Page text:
Journal of Geodesy

, Volume 87, Issue 1, pp 57–67 | Cite as

Global height system unification with GOCE: a simulation study on the indirect bias term in the GBVP approach

  • Christian GerlachEmail author
  • Reiner Rummel
Original Article


One of the main objectives of ESA’s Gravity Field and Steady-State Ocean Circulation mission GOCE (Gravity field and steady-state ocean circulation mission, 1999) is to allow global unification of height systems by directly providing potential differences between benchmarks in different height datum zones. In other words, GOCE provides a globally consistent and unbiased geoid. If this information is combined with ellipsoidal (derived from geodetic space techniques) and physical heights (derived from leveling/gravimetry) at the same benchmarks, datum offsets between the datum zones can be determined and all zones unified. The expected accuracy of GOCE is around 2–3 cm up to spherical harmonic degree n max ≈ 200. The omission error above this degree amounts to about 30 cm which cannot be neglected. Therefore, terrestrial residual gravity anomalies are necessary to evaluate the medium and short wavelengths of the geoid, i.e. one has to solve the Geodetic Boundary Value Problem (GBVP). The theory of height unification by the GBVP approach is well developed, see e.g. Colombo (A World Vertical Network. Report 296, Department of Geodetic Science and Surveying, 1980) or Rummel and Teunissen (Bull Geod 62:477–498, 1988). Thereby, it must be considered that terrestrial gravity anomalies referring to different datum zones are biased due to the respective datum offsets. Consequently, the height reference surface of a specific datum zone deviates from the unbiased geoid not only due to its own datum offset (direct bias term) but is also indirectly affected by the integration of biased gravity anomalies. The latter effect is called the indirect bias term and it considerably complicates the adjustment model for global height unification. If no satellite based gravity model is employed, this error amounts to about the same size as the datum offsets, i.e. 1–2 m globally. We show that this value decreases if a satellite-only gravity model is used. Specifically for GOCE with n max ≈ 200, the error can be expected not to exceed the level of 1 cm, allowing the effect to be neglected in practical height unification. The results are supported by recent findings by Gatti et al. (J Geod, 2012).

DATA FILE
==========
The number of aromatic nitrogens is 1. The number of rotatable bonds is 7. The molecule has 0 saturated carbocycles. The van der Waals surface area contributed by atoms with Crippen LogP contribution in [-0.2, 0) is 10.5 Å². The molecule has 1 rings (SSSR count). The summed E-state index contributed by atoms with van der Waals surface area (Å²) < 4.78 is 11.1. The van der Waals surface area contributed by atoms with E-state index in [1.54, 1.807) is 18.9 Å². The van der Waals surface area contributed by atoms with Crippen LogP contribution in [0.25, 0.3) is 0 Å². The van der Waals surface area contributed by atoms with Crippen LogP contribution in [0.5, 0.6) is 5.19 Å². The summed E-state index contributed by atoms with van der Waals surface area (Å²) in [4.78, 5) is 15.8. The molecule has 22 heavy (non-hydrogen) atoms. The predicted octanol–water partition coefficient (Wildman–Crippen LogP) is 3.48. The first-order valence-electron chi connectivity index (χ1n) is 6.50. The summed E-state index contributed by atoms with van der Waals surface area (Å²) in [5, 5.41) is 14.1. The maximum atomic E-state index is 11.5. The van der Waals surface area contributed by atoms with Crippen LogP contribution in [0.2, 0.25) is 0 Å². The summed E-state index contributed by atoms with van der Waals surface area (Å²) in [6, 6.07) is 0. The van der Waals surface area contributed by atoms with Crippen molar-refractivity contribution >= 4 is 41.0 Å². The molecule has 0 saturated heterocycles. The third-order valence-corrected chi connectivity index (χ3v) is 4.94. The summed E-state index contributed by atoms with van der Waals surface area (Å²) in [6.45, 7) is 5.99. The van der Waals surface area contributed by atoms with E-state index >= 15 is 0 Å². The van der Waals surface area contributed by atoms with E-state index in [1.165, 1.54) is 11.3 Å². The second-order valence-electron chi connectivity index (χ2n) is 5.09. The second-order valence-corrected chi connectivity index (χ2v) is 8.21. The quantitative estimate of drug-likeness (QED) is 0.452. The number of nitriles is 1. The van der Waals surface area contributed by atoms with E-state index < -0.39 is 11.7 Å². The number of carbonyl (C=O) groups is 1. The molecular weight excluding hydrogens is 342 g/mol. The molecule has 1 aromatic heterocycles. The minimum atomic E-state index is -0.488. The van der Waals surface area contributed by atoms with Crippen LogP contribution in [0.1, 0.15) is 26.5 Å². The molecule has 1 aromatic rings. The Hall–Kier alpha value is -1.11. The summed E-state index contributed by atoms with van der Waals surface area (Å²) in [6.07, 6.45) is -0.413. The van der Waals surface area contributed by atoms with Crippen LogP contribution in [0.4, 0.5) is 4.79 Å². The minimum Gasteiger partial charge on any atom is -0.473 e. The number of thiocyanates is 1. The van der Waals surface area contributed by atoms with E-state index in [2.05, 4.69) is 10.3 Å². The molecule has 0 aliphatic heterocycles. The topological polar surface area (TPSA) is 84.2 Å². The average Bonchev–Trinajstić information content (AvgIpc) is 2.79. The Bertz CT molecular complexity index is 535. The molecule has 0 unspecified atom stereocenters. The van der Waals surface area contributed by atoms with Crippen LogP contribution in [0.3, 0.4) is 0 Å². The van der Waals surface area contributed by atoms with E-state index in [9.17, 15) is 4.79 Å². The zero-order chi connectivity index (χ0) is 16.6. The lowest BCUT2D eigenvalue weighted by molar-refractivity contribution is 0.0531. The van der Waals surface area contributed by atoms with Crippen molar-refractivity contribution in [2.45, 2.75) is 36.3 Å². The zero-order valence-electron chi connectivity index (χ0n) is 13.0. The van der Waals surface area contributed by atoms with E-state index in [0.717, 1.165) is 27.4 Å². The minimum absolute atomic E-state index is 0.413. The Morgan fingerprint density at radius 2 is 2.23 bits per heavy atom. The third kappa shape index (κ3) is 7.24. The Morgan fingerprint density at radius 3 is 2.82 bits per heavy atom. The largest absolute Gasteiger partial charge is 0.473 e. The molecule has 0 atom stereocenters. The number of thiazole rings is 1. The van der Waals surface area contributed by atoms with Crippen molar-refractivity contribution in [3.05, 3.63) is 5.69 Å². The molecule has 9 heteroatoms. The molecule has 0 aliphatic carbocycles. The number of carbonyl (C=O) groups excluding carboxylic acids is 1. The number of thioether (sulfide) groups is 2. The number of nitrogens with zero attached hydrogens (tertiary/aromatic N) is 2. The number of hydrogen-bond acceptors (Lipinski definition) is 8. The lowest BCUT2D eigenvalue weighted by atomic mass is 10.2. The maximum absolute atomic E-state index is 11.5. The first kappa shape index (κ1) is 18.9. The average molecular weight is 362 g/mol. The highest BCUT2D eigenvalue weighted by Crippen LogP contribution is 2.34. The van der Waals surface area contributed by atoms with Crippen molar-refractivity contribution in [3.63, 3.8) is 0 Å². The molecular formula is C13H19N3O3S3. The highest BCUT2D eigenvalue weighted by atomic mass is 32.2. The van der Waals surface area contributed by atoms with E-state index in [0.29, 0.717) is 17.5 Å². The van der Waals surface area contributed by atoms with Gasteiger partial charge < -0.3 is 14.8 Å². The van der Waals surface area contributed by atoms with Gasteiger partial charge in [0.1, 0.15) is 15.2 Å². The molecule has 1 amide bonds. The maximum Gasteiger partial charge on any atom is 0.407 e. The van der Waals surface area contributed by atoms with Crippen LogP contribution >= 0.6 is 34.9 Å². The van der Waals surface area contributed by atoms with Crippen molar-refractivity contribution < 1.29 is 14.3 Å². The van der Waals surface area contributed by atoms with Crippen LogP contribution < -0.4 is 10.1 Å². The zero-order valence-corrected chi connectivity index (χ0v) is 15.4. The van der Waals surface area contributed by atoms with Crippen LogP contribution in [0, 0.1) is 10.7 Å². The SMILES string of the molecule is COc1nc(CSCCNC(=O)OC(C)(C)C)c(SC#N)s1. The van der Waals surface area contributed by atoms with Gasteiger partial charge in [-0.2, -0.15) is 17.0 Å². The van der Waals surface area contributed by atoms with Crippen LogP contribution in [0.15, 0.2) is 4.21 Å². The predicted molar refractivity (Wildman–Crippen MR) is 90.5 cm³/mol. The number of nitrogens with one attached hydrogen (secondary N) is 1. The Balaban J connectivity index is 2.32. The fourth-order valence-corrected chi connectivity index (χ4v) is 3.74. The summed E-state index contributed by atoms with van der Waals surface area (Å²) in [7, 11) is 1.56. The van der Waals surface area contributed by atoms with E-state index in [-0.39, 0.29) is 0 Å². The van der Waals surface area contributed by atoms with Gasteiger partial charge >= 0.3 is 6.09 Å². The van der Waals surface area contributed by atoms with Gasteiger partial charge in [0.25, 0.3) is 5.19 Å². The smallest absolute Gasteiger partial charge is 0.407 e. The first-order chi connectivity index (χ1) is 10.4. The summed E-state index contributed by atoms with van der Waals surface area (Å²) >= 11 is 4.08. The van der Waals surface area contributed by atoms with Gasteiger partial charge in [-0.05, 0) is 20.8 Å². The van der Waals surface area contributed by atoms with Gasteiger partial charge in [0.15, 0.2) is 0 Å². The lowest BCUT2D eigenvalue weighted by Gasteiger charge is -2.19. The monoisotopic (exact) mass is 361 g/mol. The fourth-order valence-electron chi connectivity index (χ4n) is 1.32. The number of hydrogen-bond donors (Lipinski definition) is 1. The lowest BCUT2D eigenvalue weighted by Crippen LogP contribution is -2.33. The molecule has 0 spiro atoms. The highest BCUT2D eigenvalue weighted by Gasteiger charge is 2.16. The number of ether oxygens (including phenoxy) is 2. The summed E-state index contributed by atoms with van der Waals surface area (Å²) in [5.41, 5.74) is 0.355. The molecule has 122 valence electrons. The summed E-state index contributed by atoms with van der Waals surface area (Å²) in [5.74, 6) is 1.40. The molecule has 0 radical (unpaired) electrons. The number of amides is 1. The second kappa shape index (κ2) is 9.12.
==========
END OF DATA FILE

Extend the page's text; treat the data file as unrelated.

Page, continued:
GOCE GBVP Height unification Indirect bias term 


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Copyright information

© Springer-Verlag 2012

Authors and Affiliations

  1. 1.Bavarian Academy of Sciences and HumanitiesMunichGermany
  2. 2.Technische Universität MünchenMunichGermany

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